Graphic Warning: If you feel oppressed, discriminated against, mad at the world, in need of a "safe space", like men only for what they can do for you...DON'T read any further. You won't like it, and I don't want to hear about it!
Today's Topic: Strong Women
Today’s younger women (most of them anyway) want to read about strong, independent women who take no nonsense from anyone, least of all the men in their lives. They’re fearless, opinionated, focused on themselves and their personal and professional success, and they’ll fight to the death for their rights (whatever they consider those to be at any given time). Strong. Immovable. Strong--or did I say that?
I jotted down on my blog calendar that my topic for today would be “Why it’s hard for me to write strong women”. I’ve had to rethink that, however, because my female protagonists are strong. They just don’t fit the mold of so many women today. But, I might suggest, if those women spent less time organizing, protesting, taking offense at the written/spoken word, and trying to be men, they might actually become those strong women they want to be.
What Women Are and Aren't
Now, this isn’t a treatise on women’s rights. Women’s rights are human rights. We all, I hope, espouse that cause. No, I’m talking about real, enduring strength--the kind that’s been around since God gave Eve to Adam. (Okay, so she messed up--but so did Adam--so do we all.)
I doubt any of this generation’s female members know the old proverb The hand that rocks the cradle rules the world. I’ve heard it all my life. So what does it say? It says that, for those who choose motherhood, they’ve also chosen the most lasting influence (for good or ill) ever thought about. Once upon a time, we used to hear “great” men bless their mothers for the influence these women had in their lives. Today it would be politically incorrect to evoke the memory of a mother--stay-at-home or working. Women aren’t just mothers--they’re, well, women, and all that stands for! But the proverb also, I believe, credits women in general as being strong and influential in this world, whether they bring home the bacon or cook it or have to do both!
Yesterday's Women--Not Outdated
I came from a generation when most mothers stayed at home. A family’s economic status rested on the earnings of the husband. Mothers, unpaid, would’ve been billionaires if remunerated for their individual services. Most, however, took joy in their homes and their children and managed to juggle all their responsibilities just fine. (I guess nobody told them they were repressed!)
Even as a little girl, I knew without being told that I could choose motherhood or a career or both. One didn’t exclude the other. No one told me I couldn’t be whatever I wanted to be. I wasn’t by any means repressed in that uncertain era after the end of World War II and the frightening “Cold War”. Who and what I was didn’t come into question. I wore dresses and dungarees, played with dolls in the house and cap pistols and little cars outside. And wonder of wonders, I knew who and what I was!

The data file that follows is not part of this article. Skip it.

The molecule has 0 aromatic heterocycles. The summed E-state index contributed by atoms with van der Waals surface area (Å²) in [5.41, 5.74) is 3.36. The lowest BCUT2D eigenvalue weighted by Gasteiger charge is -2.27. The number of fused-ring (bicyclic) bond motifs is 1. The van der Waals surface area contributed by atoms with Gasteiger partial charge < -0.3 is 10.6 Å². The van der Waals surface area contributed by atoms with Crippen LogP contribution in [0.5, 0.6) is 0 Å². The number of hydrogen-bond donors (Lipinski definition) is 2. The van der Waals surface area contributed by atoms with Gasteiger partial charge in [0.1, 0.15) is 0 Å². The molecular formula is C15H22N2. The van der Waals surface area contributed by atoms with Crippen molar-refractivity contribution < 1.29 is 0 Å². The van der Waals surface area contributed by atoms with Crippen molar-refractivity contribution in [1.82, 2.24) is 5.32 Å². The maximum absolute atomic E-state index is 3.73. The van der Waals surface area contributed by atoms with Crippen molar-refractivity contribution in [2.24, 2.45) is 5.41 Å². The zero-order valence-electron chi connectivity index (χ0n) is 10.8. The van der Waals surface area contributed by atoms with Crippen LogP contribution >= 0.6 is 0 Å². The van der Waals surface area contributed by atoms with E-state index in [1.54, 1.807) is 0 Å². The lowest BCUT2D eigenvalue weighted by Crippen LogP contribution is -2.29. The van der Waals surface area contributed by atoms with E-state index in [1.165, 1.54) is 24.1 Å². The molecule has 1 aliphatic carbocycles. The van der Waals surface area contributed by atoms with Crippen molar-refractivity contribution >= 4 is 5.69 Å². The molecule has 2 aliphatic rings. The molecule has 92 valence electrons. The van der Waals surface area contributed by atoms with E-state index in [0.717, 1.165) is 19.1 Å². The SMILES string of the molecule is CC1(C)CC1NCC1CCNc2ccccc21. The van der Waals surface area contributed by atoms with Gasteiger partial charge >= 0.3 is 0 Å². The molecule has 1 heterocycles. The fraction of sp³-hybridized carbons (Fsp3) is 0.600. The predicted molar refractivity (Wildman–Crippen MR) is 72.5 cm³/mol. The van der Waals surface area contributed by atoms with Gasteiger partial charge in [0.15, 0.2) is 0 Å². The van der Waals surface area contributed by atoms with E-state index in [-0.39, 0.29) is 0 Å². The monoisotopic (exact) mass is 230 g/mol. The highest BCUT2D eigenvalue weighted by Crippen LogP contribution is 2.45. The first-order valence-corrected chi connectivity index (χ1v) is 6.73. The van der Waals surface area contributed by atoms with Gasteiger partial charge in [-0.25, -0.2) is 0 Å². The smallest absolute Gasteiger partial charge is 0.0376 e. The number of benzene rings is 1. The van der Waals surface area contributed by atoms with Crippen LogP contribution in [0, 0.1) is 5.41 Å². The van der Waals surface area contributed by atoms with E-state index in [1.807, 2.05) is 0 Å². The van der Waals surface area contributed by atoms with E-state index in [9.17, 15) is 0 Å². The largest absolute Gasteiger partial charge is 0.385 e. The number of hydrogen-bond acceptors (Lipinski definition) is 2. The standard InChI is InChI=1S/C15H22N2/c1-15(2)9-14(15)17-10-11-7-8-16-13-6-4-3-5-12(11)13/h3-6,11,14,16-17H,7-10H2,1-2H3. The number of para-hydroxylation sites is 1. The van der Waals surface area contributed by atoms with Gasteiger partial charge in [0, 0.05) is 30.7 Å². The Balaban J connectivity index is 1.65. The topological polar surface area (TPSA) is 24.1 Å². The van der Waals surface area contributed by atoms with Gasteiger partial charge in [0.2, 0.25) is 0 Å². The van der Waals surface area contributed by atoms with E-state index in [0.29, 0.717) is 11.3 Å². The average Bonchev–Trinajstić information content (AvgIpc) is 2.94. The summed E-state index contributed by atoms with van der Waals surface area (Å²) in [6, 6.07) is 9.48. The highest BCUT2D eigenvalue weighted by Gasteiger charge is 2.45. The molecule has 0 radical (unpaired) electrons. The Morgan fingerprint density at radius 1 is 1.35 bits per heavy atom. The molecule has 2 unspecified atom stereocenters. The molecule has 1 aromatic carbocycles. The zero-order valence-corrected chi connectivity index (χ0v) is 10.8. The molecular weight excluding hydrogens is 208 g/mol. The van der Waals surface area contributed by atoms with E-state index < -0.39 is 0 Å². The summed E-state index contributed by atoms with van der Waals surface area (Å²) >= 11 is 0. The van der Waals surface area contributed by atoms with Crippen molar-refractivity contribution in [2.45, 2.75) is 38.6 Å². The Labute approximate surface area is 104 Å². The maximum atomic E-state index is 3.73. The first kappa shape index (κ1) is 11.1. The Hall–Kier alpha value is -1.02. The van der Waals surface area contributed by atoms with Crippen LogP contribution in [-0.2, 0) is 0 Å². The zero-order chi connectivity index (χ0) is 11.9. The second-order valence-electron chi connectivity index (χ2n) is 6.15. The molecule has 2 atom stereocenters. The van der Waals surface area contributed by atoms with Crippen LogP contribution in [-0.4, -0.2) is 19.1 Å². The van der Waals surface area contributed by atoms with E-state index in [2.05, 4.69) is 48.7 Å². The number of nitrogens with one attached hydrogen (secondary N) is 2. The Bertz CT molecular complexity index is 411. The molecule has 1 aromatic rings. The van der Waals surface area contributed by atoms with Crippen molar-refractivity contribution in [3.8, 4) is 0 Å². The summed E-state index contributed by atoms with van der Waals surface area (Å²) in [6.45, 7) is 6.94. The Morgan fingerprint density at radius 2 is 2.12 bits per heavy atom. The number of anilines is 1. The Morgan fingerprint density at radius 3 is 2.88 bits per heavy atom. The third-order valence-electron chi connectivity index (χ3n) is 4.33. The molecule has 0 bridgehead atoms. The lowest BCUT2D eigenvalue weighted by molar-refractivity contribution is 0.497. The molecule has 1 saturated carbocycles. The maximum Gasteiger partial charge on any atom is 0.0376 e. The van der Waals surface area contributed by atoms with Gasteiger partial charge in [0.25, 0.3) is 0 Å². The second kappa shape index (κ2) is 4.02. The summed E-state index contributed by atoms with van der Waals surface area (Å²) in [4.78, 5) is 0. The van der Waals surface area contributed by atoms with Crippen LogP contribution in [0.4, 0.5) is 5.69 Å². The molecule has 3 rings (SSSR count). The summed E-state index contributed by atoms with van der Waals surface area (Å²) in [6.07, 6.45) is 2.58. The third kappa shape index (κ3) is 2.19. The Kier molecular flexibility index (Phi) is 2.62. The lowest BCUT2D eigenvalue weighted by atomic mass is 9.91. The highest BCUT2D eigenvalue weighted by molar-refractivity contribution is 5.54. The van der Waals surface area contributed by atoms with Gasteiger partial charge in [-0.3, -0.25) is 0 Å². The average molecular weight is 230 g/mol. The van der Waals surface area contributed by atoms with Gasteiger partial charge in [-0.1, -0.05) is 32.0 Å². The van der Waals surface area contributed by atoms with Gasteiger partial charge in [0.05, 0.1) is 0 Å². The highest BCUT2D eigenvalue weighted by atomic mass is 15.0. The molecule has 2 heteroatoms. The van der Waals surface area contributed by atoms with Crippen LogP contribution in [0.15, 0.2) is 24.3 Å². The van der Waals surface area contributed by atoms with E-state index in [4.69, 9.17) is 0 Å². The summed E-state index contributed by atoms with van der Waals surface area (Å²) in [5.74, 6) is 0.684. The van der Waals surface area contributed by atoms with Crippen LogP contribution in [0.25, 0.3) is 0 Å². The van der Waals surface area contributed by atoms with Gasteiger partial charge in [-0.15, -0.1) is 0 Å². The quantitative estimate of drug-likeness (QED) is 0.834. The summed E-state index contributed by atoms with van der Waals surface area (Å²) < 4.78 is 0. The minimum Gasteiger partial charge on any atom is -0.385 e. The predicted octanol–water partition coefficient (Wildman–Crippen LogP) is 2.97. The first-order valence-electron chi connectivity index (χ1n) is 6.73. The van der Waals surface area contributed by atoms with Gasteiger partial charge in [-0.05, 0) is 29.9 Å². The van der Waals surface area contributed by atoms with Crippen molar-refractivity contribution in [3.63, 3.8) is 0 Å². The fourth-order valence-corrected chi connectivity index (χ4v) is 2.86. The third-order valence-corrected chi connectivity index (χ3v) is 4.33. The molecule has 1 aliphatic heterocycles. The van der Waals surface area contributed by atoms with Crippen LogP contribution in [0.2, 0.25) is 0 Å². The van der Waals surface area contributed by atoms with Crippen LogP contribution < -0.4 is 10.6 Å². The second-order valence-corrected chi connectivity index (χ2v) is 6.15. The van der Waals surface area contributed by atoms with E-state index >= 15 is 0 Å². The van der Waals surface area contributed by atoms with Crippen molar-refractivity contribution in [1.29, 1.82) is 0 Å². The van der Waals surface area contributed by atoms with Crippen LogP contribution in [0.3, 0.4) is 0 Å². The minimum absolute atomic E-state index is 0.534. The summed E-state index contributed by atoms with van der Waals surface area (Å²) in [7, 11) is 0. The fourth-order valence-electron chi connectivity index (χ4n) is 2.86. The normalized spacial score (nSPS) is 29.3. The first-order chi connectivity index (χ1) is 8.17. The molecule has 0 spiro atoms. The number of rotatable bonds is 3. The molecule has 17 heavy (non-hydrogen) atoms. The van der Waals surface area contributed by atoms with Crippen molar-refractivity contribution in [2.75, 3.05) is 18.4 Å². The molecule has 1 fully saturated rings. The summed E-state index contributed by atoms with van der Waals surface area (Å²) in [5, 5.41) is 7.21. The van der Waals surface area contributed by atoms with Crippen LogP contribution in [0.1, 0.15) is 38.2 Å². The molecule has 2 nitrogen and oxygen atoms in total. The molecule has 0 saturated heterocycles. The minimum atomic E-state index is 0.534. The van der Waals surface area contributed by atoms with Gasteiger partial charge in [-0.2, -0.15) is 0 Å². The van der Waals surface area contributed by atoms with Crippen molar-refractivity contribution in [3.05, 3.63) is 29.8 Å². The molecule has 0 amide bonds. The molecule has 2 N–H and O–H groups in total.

I attended a women’s college where we were held to strict standards of behavior and dress. We dressed like ladies, acted like ladies, and were treated like ladies. We knew we were privileged to be such. And never, ever were we told we couldn’t be or do whatever we chose!
Left on my own to raise two children after the death of my husband, I encountered my share of men who tried to take advantage of my status in business matters. Their problem became not only their misguided and outdated attitudes but their failure to understand I had as much or more business sense than they did. Irritated at the time, I look back now and laugh and wonder when (not if) they tangled with a female who wasn’t a well-mannered lady--and who dealt in revenge rather than dignity.
Who Are Today's Women?
Speaking of dignity--no, let’s put decency before that--recent so-called protests by “women” in the name of their “rights” leave me (and probably many others) feeling ashamed for them. They certainly have no shame for themselves. Knowing right and wrong, understanding decency and civility--these qualities are what make women strong--and men, too.
I see women in all walks of life--actresses, entertainers, journalists, and politicians who can out-nasty any of their male counterparts. They’re not strong women. They’re just vulgar, egotistical, and power-hungry people of the female gender. They don’t respect anyone, and it follows they can’t really respect themselves. When the chips are down, self-respect is the winning number. The possibility they might be role models for younger women--like my granddaughters-- leaves me cold.
The Women I Write
You’ll find villainous women in my books all right--losers to be pitied and maybe redeemed somehow. But first and foremost you’ll find real women--and real women are strong women in a way that “feminists” and “organizers” are not.
I am a woman created by God and grateful for it. I can’t write anything else.